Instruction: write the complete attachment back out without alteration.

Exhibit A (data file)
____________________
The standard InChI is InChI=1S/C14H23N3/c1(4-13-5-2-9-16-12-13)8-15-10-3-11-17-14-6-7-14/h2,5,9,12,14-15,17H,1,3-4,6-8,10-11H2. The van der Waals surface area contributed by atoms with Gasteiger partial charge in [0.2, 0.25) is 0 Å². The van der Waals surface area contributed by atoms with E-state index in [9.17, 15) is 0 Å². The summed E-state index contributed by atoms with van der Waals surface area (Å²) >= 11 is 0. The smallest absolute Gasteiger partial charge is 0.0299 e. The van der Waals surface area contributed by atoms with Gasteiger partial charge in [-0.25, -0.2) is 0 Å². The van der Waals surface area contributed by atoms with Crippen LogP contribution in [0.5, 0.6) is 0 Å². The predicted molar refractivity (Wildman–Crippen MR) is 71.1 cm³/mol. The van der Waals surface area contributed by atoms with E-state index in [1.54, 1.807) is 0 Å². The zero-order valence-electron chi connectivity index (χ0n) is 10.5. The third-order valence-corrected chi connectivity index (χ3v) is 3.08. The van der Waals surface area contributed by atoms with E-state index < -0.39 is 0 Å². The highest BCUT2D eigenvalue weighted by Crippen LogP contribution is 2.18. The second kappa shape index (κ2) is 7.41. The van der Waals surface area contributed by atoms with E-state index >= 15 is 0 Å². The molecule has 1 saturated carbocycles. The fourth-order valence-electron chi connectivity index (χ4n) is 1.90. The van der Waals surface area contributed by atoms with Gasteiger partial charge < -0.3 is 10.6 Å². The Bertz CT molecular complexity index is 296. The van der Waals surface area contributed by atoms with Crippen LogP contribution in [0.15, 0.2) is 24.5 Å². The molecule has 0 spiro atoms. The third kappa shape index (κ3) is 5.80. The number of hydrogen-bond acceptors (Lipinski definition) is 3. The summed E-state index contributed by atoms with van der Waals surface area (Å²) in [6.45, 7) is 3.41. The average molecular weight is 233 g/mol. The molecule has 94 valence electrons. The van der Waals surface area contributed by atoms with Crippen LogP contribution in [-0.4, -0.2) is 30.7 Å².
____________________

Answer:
The standard InChI is InChI=1S/C14H23N3/c1(4-13-5-2-9-16-12-13)8-15-10-3-11-17-14-6-7-14/h2,5,9,12,14-15,17H,1,3-4,6-8,10-11H2. The van der Waals surface area contributed by atoms with Gasteiger partial charge in [0.2, 0.25) is 0 Å². The van der Waals surface area contributed by atoms with E-state index in [9.17, 15) is 0 Å². The summed E-state index contributed by atoms with van der Waals surface area (Å²) >= 11 is 0. The smallest absolute Gasteiger partial charge is 0.0299 e. The van der Waals surface area contributed by atoms with Gasteiger partial charge in [-0.25, -0.2) is 0 Å². The van der Waals surface area contributed by atoms with Crippen LogP contribution in [0.5, 0.6) is 0 Å². The predicted molar refractivity (Wildman–Crippen MR) is 71.1 cm³/mol. The van der Waals surface area contributed by atoms with E-state index in [1.54, 1.807) is 0 Å². The zero-order valence-electron chi connectivity index (χ0n) is 10.5. The third-order valence-corrected chi connectivity index (χ3v) is 3.08. The van der Waals surface area contributed by atoms with E-state index < -0.39 is 0 Å². The highest BCUT2D eigenvalue weighted by Crippen LogP contribution is 2.18. The second kappa shape index (κ2) is 7.41. The van der Waals surface area contributed by atoms with E-state index >= 15 is 0 Å². The molecule has 1 saturated carbocycles. The fourth-order valence-electron chi connectivity index (χ4n) is 1.90. The van der Waals surface area contributed by atoms with Gasteiger partial charge < -0.3 is 10.6 Å². The Bertz CT molecular complexity index is 296. The van der Waals surface area contributed by atoms with Crippen LogP contribution in [0.15, 0.2) is 24.5 Å². The molecule has 0 spiro atoms. The third kappa shape index (κ3) is 5.80. The number of hydrogen-bond acceptors (Lipinski definition) is 3. The summed E-state index contributed by atoms with van der Waals surface area (Å²) in [6.45, 7) is 3.41. The average molecular weight is 233 g/mol. The molecule has 94 valence electrons. The van der Waals surface area contributed by atoms with Crippen LogP contribution in [-0.4, -0.2) is 30.7 Å².